“When Life Lacks News Sources, You Make Your Own”: The Story of the Northport Journal, A New Local Publication


NYS Historical Newspapers

The Northport Journal, first established in 1872, is being rebooted through an online platform to distribute news to the community.

James Connor, Contributor

“This is one of the only communities I can think of that has this many people living in it, this many things going on, and there’s literally no way to get news locally online.” Those are the words of Douglas Roberts, a managing partner of the newly emerging Northport Journal. The Journal, first established in 1872, is being rebooted through an online platform to distribute news to the community. The Port Press sat down with Roberts to discuss the new platform and the role Journal staff are hoping to assume.

In Northport, there exist few sources for local news. The most well known is The Observer, a local print publication operated by resident David Ambro. Otherwise, the only additional sources of news are larger publications such as Newsday or News 12 — whose coverage is few and far between. According to Roberts, that’s a problem.

“The school board meets on Thursday nights,” he explains. “The Observer doesn’t hit people’s mailboxes until Saturday. So you get the story about what happened at last week’s board meeting six to eight days later.”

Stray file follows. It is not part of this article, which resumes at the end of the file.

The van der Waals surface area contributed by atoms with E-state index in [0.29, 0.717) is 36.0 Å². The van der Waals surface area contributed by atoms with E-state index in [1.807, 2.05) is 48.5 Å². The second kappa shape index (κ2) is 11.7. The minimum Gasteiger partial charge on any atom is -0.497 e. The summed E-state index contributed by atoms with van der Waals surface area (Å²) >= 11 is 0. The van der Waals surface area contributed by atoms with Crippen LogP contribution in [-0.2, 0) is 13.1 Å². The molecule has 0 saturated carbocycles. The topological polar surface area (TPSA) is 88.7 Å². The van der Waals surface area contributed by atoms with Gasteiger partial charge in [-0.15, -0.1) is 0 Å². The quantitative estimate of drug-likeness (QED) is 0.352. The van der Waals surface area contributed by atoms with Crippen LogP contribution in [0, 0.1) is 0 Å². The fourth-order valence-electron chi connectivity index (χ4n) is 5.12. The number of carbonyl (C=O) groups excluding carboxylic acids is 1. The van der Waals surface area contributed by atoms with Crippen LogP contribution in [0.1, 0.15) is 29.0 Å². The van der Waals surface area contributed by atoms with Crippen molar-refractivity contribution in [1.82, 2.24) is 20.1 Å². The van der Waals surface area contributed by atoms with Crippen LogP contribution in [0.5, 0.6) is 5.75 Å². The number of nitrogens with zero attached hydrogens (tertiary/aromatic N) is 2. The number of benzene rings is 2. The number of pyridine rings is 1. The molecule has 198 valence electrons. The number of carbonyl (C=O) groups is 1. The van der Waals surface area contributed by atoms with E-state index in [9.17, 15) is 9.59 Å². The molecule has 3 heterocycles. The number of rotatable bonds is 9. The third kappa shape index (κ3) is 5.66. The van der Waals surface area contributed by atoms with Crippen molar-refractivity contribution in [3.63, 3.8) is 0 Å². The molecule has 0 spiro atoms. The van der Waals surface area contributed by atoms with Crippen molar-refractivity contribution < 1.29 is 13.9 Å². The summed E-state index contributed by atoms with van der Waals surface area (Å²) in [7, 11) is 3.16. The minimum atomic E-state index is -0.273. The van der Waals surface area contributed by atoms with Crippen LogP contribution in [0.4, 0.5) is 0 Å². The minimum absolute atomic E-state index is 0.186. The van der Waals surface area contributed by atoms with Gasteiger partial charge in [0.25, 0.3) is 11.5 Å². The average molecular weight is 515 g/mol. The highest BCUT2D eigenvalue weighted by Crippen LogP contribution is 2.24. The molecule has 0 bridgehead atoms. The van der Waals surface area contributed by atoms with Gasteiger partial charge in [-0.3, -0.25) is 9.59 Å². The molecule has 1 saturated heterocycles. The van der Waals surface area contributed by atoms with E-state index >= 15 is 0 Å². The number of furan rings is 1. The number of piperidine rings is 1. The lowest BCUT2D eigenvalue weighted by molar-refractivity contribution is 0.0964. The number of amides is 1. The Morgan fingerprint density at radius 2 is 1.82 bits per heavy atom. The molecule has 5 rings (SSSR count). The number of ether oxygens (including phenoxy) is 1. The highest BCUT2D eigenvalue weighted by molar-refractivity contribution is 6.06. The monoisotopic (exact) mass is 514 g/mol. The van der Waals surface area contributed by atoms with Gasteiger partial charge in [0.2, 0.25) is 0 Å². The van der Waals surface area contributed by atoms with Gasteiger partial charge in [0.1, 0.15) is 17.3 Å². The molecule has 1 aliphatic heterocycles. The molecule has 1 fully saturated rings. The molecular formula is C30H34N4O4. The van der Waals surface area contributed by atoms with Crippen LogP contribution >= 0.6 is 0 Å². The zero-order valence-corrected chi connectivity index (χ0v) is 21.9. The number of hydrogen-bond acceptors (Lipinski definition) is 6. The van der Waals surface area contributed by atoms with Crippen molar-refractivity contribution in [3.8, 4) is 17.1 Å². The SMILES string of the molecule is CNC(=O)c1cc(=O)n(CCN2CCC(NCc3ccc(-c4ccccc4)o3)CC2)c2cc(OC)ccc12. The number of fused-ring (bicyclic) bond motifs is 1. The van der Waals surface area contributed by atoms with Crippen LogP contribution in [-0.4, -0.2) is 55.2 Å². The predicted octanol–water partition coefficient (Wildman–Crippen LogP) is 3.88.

Douglas and the rest of the Journal staff — currently numbering a small total of four — set forth on a mission to provide local, real time, and online news for the residents of Northport. The publication plans to cover a wide range of content — from investigative and opinion pieces to sports and restaurant reviews. In fact, the Journal has already started using its Facebook page to put out small news bulletins pertaining to local Board of Education elections, village water treatment projects, and even the history of the Northport Journal.

Roberts also noted the importance of the Journal in today’s digital climate; currently, 86% of Americans get their news online. He and the rest of the Journal staff hope that the publication will play a vital role in combating local misinformation. “We get frustrated how quickly something that’s just not true can spin out of control,” he explains, citing the rumors and gossip that circulated during last year’s closure of Northport Middle School. “That’s part of why we’re doing this.” The Journal staff hope that no matter the content, the publication will provide an accessible means for getting pertinent local information.

From education to government, the Northport Journal offers a new frontier for news-hungry residents. Swapping a pen for a keyboard, the Journal is approaching its role as a community news source with the very qualities necessary for any successful publication: enthusiasm, pride, and a dedication to the truth.

The Northport Journal is available to read online at https://northportjournal.com.